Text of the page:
Clemson Football: Tigers' Offense 'Not Going to Shy Away from Anything'

Despite Major Departures, Clemson's Offense 'Not Going to Shy Away from Anything'

6/26/14 in NCAAF   |   Tyler_Waddell   |   426 respect

From 2011-13, the Clemson Tigers won 32 games, posted a 7-6 record against AP Top 25 opponents, scored 38.1 points per contest, and gained over 19,000 total yards of offense. Blog Photo - Clemson Football: Tigers' Offense 'Not Going to Shy Away from Anything'

Gone are four key members of that unit that were so vital to everything Dabo Swinney and company have accomplished over the last three seasons; former All-American quarterback and three-year starter Tajh Boyd is now with the New York Jets, monster wide receiver Sammy Watkins was drafted No. 4 overall by the Buffalo Bills, deep threat Martavis Bryant is a Pittsburgh Steeler, and 1,000-yard rusher Roderick McDowell graduated with a degree in sociology.

“It’s a huge loss losing those guys. I was fortunate enough to play with them for three years,” senior wide receiver Adam Humphries told FanIQ Wednesday morning. “They were great players and leaders. We really need some of the older guys like (Cole Stoudt), Sam Cooper, and (Ryan Norton) to step up as leaders and take control of the offense.”

With Clemson facing arguably its most difficult turnover in school history – forced to replace its top passer, rusher and two receivers – there is some expected regression.

Or is there?

Offensive coordinator Chad Morris is back for his fourth season calling the shots, and the Tigers should keep the same up-tempo mentality that has served them well in recent years.

“We’re going to take the same approach. We’re going to be aggressive, keep a fast tempo, run the ball, throw the ball deep and keep everything balanced,” said Humphries, who has 97 receptions for 893 yards and three touchdowns in his three years with Clemson. “We’re not going to shy away from anything.”

Stoudt has earned the starting quarterback job after a strong spring, and proved that he had a firm grasp on the offense in clean up duty over the last three years (72.2 completion percentage and eight touchdowns to just one interception). Humphries, Mike Williams and a talented group of freshmen should keep the passing game explosive with plenty of big-play potential, and a running back committee will keep things balanced.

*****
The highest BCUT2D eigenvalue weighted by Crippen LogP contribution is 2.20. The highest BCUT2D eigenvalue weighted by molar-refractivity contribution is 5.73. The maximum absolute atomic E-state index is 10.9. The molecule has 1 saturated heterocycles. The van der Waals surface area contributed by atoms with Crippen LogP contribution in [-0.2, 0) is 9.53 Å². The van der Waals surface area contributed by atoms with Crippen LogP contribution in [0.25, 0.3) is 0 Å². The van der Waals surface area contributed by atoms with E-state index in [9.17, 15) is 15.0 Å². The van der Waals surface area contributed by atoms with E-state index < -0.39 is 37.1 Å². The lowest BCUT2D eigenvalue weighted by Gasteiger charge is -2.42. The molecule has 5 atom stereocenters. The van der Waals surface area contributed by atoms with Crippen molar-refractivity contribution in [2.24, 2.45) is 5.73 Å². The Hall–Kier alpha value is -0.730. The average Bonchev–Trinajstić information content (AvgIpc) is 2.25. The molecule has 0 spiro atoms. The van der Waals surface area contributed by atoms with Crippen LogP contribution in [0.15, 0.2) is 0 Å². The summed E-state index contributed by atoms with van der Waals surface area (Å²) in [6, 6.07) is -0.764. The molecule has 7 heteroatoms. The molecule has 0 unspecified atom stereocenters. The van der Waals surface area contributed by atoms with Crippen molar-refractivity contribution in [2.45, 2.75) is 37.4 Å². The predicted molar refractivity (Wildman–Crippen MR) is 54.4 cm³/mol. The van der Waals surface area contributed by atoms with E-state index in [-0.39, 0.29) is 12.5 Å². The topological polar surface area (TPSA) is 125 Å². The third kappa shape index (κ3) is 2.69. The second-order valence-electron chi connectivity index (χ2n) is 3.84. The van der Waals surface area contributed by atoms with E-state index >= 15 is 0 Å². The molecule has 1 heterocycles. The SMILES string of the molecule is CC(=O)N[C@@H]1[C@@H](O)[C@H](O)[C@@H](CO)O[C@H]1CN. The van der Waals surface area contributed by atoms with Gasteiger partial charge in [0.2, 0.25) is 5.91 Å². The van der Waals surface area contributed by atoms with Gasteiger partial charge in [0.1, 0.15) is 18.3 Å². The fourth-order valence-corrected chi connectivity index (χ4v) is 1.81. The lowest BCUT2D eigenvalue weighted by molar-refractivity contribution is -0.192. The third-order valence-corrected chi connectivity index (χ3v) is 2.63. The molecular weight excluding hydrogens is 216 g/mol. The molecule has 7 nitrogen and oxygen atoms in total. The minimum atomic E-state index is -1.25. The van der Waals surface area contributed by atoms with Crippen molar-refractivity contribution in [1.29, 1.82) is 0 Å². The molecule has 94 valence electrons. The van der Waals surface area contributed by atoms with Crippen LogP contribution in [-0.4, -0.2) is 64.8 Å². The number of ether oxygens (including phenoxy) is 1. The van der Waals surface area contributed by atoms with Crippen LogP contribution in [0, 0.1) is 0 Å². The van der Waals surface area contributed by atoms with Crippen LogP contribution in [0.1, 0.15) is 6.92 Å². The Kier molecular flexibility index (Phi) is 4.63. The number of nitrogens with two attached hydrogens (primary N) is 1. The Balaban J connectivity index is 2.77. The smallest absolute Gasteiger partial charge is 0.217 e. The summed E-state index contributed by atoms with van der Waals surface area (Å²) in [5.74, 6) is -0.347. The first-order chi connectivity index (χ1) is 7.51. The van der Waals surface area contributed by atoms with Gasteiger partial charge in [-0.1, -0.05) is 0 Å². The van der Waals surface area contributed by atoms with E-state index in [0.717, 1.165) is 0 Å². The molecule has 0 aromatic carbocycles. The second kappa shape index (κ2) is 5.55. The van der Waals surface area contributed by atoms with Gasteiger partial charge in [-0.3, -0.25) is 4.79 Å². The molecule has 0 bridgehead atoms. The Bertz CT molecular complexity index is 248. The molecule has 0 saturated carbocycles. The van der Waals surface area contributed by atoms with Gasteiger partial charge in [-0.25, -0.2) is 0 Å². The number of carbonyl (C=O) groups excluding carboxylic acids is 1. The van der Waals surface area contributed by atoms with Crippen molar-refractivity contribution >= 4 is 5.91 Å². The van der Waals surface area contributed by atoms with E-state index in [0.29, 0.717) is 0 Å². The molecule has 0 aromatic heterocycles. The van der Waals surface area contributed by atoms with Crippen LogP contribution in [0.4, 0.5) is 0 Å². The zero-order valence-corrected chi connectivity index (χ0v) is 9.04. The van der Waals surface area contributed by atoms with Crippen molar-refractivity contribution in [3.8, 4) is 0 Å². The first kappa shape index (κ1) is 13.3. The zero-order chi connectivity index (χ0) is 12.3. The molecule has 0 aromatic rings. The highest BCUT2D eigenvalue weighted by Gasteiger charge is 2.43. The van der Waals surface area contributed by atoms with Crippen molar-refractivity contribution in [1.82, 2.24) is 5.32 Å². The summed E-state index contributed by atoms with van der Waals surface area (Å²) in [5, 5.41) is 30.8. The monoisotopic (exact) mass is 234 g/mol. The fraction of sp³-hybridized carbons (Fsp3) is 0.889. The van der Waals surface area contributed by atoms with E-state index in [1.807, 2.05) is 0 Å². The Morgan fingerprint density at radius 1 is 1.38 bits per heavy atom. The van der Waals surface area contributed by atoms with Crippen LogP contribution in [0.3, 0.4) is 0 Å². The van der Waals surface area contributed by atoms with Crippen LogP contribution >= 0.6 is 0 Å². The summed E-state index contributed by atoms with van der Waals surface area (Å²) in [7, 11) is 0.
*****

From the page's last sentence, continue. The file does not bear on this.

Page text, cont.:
“I’m not going to sit back and say I’m Sammy Watkins’ replacement,” said Humphries of his new role as a full-time starter with much more responsibility. “But I can take away things that I learned from (he and Bryant) and do the best that I can do and create momentum for this team and make big catches.

“We have a lot of other playmakers that can do the same, too,” he added. “Overall, we have a lot more competitive depth than we have had in the past and I’m excited to see that unravel. …I have no worries. We can still make plays down the field with (Boyd, Watkins, Bryant, and McDowell) gone.”

Assuming that Clemson to replicate or improve upon its offensive numbers from 2013 would be absurd, but there’s plenty of reason to believe that it can still be one of the most dangerous threats in the ACC.

As long as Stoudt continues to progress and mold into a true leader – much like Boyd had to do when Kyle Parker moved on following the 2010 season – and both the offensive line and skill positions develop into their new roles, the Tigers will again vie for a conference championship.

“We have to earn it this summer, and so far we’re doing a good job of that. We’re going to continue to work all summer long and develop leadership,” said Humphries. “We have to come out and win those two first big games, and I think that (will determine) how our season will play out.”

Clemson opens on the road at Georgia on August 30, and will then host South Carolina State before taking on the defending national champion Florida State in Tallahassee.

*All quotes were obtained first hand.

Tyler Waddell is the College Football Blog Manager for FanIQ. Follow him on Twitter.
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